“My biggest beef with the word Pilsener is that nobody knows what it is,” says Sang Yoon, owner of Father’s Office, one of Southern California’s great beer destinations. “Miller’s ad campaign that says ‘taste the true Pilsener’ makes my blood boil.”

He’s right. Miller is no more a true Pilsener than Domino’s cheese-in-the-crust is traditional Italian pizza.

So what is a Pilsener?

At Trumer Brauerei in Berkeley, brewmaster Lars Larsen took me through the small rooms filled with tanks and hoses, poured me a cold, golden Trumer and explained that “all beer can be divided into two categories: ales and lagers. The difference between them is the kind of yeast -- ale yeasts are top fermenting, while lager yeasts are bottom fermenting. A Pilsener is simply a style of lager.”

Setting the standard

In fact, Pilsener is the ur-lager, the first one to dazzle drinkers and capture international attention. Invented in 1842 in the Czech town of Plzen, the first Pilsener is what we know as Pilsener Urquell (meaning “original Pilsener”). Widely imitated, it became the gold standard for the style, and in many ways it still is today.

At the time, Pilsener beer was a revelation. Before its creation, most beers were dark and cloudy ales, but simultaneous breakthroughs in the controls of toasting malt, fermentation temperatures and yeast science allowed for the production of a clear, golden, beautiful lager. Improvements in glassmaking allowed the clarity and effulgence of these beers to be appreciated in clear glass vessels. The effect was like going from silent films to Dolby Digital sound in one movie.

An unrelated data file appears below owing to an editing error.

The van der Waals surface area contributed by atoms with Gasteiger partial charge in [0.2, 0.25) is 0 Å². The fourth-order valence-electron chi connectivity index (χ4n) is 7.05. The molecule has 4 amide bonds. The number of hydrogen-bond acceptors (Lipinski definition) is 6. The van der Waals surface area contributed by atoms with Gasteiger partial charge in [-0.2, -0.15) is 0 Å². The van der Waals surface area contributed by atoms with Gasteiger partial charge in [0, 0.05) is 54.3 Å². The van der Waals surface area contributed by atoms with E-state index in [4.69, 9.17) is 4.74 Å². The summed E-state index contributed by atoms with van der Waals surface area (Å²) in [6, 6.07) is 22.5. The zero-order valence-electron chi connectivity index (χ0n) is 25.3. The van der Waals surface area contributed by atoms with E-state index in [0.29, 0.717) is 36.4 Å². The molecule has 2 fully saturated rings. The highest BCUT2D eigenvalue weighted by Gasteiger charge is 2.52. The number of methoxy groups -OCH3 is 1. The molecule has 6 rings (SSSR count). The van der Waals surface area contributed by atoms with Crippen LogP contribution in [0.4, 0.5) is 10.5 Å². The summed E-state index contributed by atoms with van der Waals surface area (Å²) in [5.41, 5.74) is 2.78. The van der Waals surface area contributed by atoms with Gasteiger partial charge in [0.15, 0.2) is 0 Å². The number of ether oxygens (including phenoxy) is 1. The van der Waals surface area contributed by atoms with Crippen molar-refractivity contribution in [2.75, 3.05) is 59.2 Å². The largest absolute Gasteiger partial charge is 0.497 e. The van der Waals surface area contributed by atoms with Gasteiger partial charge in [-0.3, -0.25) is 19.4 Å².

Pilseners really took hold in Bohemia and Germany. Both regions developed distinct styles, which are how Pilseners are classified today: Bohemian versions tend to be a little heavier-bodied and sweeter tasting, while German examples are lighter and more bitter.

But as Pilseners gained in popularity in Europe and the States, they morphed into the less flavorful, mass-produced light lagers that proliferate today. These pale echoes of Pilsener are the most popular beers in the world and include such well-known names as Kirin Ichiban, Heineken and Budweiser.

A high-quality craft Pilsener differs from mass-produced lagers in several respects. Unlike Miller Lite, a craft Pilsener is made with a base of 100% malt. Mass-produced lagers are extended with rice and corn.

“Rice and corn are much cheaper to use than malt, and they might make up to 40% of what the beer’s made from. They create alcohol but they don’t create flavor,” says Larsen. Malt gives beer richness and a discernible character of bread or grain.